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GUATEMALA CITY — Japan’s Nikkei average is below 8,000 for the first time in 20 years, putting it 80 percent below its 1989 high. A fall in the Nikkei below 7,500 could mean that some Japanese banks would not meet their international capital adequacy requirements.

At a time like this, leaders must avoid the temptation to pursue policies that yield short-term political benefits while leading to long-term economic losses. Alas, few politicians have the guts to accept short-term political costs in exchange for long-term economic gain.

And so it is that Japan’s leaders are showing inclinations to intervene even more in over-regulated markets with coordinated interventions to offset selling in the stock market. In a misguided move last year, regulators set new restrictions on short-selling. Now, pressures are likely to be put on the Bank of Japan to purchase more bank-held stocks to offset falling share prices and ease the impact of market fluctuations on banks’ capital bases.

At the same time, the Bank of Japan will be under pressure to ease its credit stance and inject more liquidity into the money market. But the BOJ has tried to halt deflation by pumping up the monetary base through monthly purchases of Japanese government bonds worth up to 1.2 trillion yen ($10.3 billion). The aim was to hit its target for the balance of current account deposits to keep them in a range between 15 trillion yen and 20 trillion yen.

Despite these increases in monetary growth, the country’s dysfunctional banking system has meant that the extra liquidity has not found its way into the economy. Despite an expansion in the monetary base by 40 percent since March 2001, the growth in broad money supply has increased by only 6 percent. Clearly, this approach is not working.

Meanwhile, the BOJ has set a 2 trillion yen target for purchasing bank-held shares to assist in unwinding cross-held shares by financial institutions and weak corporations before the March 31 book-closings. As of this week, BOJ purchases of bank-held shares amounted to 906 billion yen.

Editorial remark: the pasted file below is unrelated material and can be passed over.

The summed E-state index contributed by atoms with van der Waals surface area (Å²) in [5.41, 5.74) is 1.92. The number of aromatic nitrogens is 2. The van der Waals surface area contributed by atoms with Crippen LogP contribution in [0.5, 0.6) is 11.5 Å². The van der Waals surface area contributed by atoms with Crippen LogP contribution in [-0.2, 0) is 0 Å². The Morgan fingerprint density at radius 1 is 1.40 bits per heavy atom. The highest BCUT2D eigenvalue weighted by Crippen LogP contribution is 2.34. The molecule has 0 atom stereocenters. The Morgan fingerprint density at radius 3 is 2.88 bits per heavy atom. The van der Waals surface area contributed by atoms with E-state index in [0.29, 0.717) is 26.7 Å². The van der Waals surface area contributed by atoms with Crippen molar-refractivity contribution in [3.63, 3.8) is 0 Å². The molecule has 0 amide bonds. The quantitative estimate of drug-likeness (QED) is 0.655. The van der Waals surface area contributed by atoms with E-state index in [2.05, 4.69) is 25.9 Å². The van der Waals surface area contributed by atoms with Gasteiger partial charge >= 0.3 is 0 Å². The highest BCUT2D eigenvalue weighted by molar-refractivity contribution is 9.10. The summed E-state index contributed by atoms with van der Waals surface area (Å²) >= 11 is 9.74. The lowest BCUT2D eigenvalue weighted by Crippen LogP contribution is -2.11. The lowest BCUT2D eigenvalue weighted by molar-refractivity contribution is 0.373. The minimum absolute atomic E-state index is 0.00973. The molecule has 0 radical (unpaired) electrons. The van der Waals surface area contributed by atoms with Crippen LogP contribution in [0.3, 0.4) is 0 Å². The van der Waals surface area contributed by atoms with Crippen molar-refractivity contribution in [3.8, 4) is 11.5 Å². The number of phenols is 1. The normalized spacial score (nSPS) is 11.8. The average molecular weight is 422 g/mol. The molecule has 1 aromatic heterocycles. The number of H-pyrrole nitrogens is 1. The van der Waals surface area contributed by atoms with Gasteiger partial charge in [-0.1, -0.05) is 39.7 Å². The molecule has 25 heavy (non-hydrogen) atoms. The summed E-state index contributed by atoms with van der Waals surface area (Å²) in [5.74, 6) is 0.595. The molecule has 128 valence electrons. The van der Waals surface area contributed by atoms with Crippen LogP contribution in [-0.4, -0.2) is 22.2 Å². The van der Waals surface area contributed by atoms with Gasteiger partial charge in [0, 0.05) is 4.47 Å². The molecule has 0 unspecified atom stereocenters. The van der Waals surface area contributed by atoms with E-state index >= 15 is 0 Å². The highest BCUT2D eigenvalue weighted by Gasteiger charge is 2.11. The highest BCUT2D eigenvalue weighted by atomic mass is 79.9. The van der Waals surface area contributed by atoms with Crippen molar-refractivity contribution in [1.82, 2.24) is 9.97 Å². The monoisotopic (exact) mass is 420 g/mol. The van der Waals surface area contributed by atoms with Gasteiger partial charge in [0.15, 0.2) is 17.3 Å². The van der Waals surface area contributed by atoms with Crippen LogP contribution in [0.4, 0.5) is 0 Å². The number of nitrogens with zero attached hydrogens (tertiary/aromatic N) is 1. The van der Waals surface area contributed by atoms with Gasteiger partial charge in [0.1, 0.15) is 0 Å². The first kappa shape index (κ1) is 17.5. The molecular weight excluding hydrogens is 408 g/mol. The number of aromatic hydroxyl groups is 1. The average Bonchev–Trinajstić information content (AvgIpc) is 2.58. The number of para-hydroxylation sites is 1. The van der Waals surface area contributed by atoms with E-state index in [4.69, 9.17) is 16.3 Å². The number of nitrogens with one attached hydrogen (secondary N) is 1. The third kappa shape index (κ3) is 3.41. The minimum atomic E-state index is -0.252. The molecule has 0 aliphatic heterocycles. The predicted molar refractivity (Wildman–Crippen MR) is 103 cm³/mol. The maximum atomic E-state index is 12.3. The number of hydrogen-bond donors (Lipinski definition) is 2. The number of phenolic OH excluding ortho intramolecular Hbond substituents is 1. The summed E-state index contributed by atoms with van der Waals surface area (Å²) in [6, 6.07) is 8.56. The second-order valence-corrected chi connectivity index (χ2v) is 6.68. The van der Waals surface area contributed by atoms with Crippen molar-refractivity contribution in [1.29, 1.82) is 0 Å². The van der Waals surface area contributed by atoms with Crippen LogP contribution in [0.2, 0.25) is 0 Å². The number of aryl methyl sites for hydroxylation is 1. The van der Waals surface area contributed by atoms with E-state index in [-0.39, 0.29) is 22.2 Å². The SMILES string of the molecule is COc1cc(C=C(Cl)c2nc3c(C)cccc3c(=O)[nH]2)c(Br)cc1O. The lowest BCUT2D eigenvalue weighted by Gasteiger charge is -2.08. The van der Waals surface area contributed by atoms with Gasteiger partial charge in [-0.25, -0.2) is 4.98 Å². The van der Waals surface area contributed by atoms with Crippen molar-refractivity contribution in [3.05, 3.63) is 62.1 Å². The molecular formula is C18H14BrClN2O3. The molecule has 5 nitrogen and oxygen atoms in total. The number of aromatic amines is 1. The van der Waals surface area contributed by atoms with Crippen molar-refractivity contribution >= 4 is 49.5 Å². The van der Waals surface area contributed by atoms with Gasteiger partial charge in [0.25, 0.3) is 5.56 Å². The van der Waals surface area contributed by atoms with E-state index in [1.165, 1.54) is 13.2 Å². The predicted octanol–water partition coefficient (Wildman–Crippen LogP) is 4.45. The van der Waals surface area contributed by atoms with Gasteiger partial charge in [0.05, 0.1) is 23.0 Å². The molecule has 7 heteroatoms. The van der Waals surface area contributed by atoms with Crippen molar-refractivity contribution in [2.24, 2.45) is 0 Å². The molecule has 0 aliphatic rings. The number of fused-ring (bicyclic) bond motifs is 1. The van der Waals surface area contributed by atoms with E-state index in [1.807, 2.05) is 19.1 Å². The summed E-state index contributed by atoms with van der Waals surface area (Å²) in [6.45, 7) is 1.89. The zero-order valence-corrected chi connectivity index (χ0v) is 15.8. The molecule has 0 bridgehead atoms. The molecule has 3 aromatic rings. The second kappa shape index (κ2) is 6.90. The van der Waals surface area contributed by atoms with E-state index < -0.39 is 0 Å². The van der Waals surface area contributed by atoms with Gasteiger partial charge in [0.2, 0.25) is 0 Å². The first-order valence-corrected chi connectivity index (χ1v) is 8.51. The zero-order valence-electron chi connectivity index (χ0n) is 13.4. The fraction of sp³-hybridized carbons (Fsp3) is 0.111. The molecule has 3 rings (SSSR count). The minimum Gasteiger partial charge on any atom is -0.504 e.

In an unprecedented move, the BOJ began buying shares from commercial banks in November through a trust bank. In the United States, it is illegal for the Federal Reserve to own stocks. This move by Tokyo is equivalent to “nationalizing” a significant portion of outstanding shares.

As of September 2004, the limit of the value of commercial banks’ shareholdings in other companies must be less than their primary capital. With Japanese banks being required to reduce their cross-shareholdings, selling by financial institutions has contributed to the downward pressure on share prices.

But now the worry is over whether the BOJ can maintain the soundness of its assets. The BOJ is dangerously exposed to falls in asset prices since its holding have more than doubled over the past five years. Alongside the growing portfolio of stocks is a large stock of government bonds. Both could easily be worth less than what was paid for them, especially when interest rates inevitably rise or inflation begins to creep up.

Using public funds to buy shares can only have a temporary effect on keeping stock prices up because stock prices reflect investors’ feelings about how current economic conditions will affect future profitability of companies. In all events, stock prices are a passive, not an active, component of the economic process.

It is bad enough that using public funds for stock-market intervention only creates temporary impression of improved conditions. But these actions worsen economic conditions in the long run when methods, like those selected by Tokyo, interfere with the determination of the real value of stocks by the market. There is also the certainty that allowing capital to be left in the hands of zombie companies and badly run banks will create distortions in the economy that will take many more years to sort out.

It is unlikely that the BOJ expects its positions in companies to be held for long. If announcements of selloffs are made public, share prices are likely to be pushed down. But stealth sales will involve special deals to privileged brokers and be open to corruption. In all events, it will be difficult to dispose of the shares in a straightforward manner.

In all events, many other things can be done before stock-market interventions are justified. One way to encourage share buying in a slumping market would be to change regulations in both countries.

Instead of taking steps toward nationalizing the local stock market, Tokyo should consider removing obstructions or reinforcing incentives for private investors to enter and remain in the market. Reducing taxes on stock transactions would encourage a long commitment to shares and help stabilize stock prices. It would also be advisable to cancel completely the capital-gains tax on equities in force since 1989.

Tokyo’s policy initiatives require putting savers’ and taxpayers’ funds at risk while also playing games with retirement funds. These steps involve short-run remedies that will not solve long-term structural problems. In fact, meddling with stock markets only delays the unavoidable adjustment costs associated with corporate restructuring, a key goal of the current administration’s election platform.

Bureaucrats and politicians should remove regulations and tax disincentives that discourage long-term investments in stock markets. In so doing, they would put their economies on a more secure and sustainable economic growth path.

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